WASHINGTON -- The news here on Thursday morning, as reported in both The Washington Post and The New York Times, was that the White House now believes former Vermont governor Howard Dean will be President Bush's opponent next year.
Those stories were reactions to the endorsement of Dean by the Democrats' 2000 nominee, former Vice President Al Gore. But a more interesting comment on that development was by Michael Galimanis of Beaverton, Ore., who wrote a letter to The Times, saying:
"I've never heard him speak, and I really don't know much about the man. There have been no votes taken, no primaries held. What type of democracy do we have going here?"
What we have is "moment democracy" -- a politics of the moment, by the moment and for the moment. Dean, then, is the man of this moment, created momentarily by the surprising Gore endorsement.
Dean the unknown is being defined by comparisons these days. He is, we're told, like George McGovern, or Jimmy Carter, or Michael Dukakis, other "unknowns" who rose quickly during election years. All three were losers in one way or another. A more valid comparison might be with John F. Kennedy, whose great political achievement was becoming a self-selected president, finding a way to win the Democratic nomination by ignoring or bypassing the old rules.
Kennedy won in 1960 using primary elections, television and the political press to get around the old system of worthy candidates being considered and selected by party leaders. He would never have been the considered choice of state chairmen, elected officials and elder statesmen, so he found his way around them, winning the nation, or part of it, by luring cameras and the press into Wisconsin and West Virginia months before other more credible candidates realized that the race had already started without them.
Dean has accomplished something like that, at least up until now. It is conceivable, as Michael Galimanis fears and the White House seems to believe, that he can win the Democratic nomination before the casting of a single vote. George W. Bush was able to do something like that in 2000, but he did it with the support of party leaders who saw him as a winner.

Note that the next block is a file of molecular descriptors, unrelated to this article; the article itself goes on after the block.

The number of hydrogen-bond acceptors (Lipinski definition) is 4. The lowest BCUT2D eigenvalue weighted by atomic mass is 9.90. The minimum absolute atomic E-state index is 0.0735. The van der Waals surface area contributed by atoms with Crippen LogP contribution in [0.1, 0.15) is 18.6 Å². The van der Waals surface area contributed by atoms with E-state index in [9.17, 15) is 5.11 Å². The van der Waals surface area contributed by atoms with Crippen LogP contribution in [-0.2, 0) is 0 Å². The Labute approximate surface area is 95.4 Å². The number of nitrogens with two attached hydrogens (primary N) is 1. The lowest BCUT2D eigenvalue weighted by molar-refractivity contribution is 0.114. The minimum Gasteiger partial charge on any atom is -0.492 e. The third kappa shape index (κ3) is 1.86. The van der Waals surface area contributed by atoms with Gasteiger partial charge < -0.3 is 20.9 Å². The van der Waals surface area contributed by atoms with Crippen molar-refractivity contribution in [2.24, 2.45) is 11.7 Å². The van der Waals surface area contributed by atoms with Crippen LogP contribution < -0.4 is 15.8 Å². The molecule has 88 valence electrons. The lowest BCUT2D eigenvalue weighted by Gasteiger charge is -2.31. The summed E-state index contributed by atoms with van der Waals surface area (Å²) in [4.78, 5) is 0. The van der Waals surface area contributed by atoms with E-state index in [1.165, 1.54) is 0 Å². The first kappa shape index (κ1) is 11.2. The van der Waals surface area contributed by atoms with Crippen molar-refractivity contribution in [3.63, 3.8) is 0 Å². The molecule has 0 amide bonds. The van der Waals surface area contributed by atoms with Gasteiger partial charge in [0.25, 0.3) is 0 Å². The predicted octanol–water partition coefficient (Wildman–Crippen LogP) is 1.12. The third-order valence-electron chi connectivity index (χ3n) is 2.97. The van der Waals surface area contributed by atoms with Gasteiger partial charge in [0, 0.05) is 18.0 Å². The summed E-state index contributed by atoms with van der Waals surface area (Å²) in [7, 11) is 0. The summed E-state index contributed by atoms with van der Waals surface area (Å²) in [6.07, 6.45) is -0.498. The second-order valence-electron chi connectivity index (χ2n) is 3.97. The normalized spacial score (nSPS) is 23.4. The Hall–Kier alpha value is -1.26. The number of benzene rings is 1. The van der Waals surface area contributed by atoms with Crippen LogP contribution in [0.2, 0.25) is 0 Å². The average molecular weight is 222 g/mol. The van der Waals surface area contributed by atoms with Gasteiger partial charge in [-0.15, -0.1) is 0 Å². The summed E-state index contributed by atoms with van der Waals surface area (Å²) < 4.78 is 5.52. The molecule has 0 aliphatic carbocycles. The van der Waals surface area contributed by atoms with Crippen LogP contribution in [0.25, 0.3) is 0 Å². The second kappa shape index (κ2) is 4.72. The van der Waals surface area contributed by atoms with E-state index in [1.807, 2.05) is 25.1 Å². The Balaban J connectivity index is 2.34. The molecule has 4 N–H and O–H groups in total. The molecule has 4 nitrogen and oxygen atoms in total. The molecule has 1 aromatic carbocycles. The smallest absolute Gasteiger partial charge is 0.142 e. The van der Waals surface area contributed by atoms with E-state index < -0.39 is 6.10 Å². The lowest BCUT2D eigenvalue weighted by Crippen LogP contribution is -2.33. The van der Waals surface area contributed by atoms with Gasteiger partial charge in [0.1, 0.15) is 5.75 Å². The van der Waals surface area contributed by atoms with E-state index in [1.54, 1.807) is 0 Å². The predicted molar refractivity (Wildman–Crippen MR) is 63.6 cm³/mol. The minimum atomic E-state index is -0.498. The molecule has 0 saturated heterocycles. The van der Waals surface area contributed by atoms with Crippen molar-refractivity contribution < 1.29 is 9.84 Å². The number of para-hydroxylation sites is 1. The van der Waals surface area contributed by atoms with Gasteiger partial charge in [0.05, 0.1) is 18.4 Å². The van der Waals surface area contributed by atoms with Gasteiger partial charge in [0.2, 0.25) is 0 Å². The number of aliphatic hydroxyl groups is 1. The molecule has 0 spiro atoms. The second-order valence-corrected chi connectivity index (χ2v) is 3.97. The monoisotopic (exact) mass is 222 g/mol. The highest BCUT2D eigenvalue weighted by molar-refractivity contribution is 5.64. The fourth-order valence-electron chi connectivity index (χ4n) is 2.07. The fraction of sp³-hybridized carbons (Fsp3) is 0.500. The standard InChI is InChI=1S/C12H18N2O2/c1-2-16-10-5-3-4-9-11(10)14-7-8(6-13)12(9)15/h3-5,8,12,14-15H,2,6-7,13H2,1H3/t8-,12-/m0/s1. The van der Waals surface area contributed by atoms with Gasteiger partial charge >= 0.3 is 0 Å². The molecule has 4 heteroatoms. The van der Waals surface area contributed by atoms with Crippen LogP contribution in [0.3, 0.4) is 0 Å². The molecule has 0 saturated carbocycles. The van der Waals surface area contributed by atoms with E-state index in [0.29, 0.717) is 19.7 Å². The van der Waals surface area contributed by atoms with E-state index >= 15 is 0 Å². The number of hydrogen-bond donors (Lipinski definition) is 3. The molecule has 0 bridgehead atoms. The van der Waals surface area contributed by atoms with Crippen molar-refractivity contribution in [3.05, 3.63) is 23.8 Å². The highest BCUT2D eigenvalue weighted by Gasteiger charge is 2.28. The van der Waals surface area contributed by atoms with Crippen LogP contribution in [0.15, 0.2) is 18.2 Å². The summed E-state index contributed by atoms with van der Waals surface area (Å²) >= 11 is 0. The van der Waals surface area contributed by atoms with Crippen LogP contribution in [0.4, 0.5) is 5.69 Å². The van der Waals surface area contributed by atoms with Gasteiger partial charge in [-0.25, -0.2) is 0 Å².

The idea of television as a medium of "moments" -- the images viewers actually remember -- was articulated in the mid-1980s by Van Gordon Sauter, then the president of CBS News. He was cut down then by a press establishment that suspected him of saying news was actually just another form of entertainment. Duh! He left, saying he was just ahead of his time. For better or worse, he was right.
Also critical, I think, is how "moments" are framed by events. That's as in timing is everything. The White House was reminded of that last week when announcements that countries that did not fight in Iraq were ineligible for Department of Defense rebuilding contracts were made at the same time as announcements that the president wanted those countries to forgive old Iraqi debts.
Along those lines, three political scientists at Duke, Peter Feaver, Christopher Gelpi and Jason Reifler, have created a model (using original polling data) indicating that support of President Bush's policies in Iraq, so far, is independent of casualty counts. What does shape attitudes, they concluded, is the number of television news minutes and seconds devoted to attacks on Americans and whether they are framed by anchormen and correspondents as "battles" or "insurgency." The difference is that American viewers believe battles can be won, but insurgency is out of our control.
Howard Dean, of course, jump-started his campaign and energized leaderless Democrats -- until he came along you might have thought the most important Democrat in the country was comedian Al Franken -- by opposing Bush on the war. That made him a man for many moments framed in insurgent battle. If he can create enough moments on television to blend into a pointillist image of a Democratic candidate for president, he will win the nomination this summer -- and perhaps go on to win the presidency, too.
4520 Main St., Kansas City, Mo. 64111; (816) 932-6600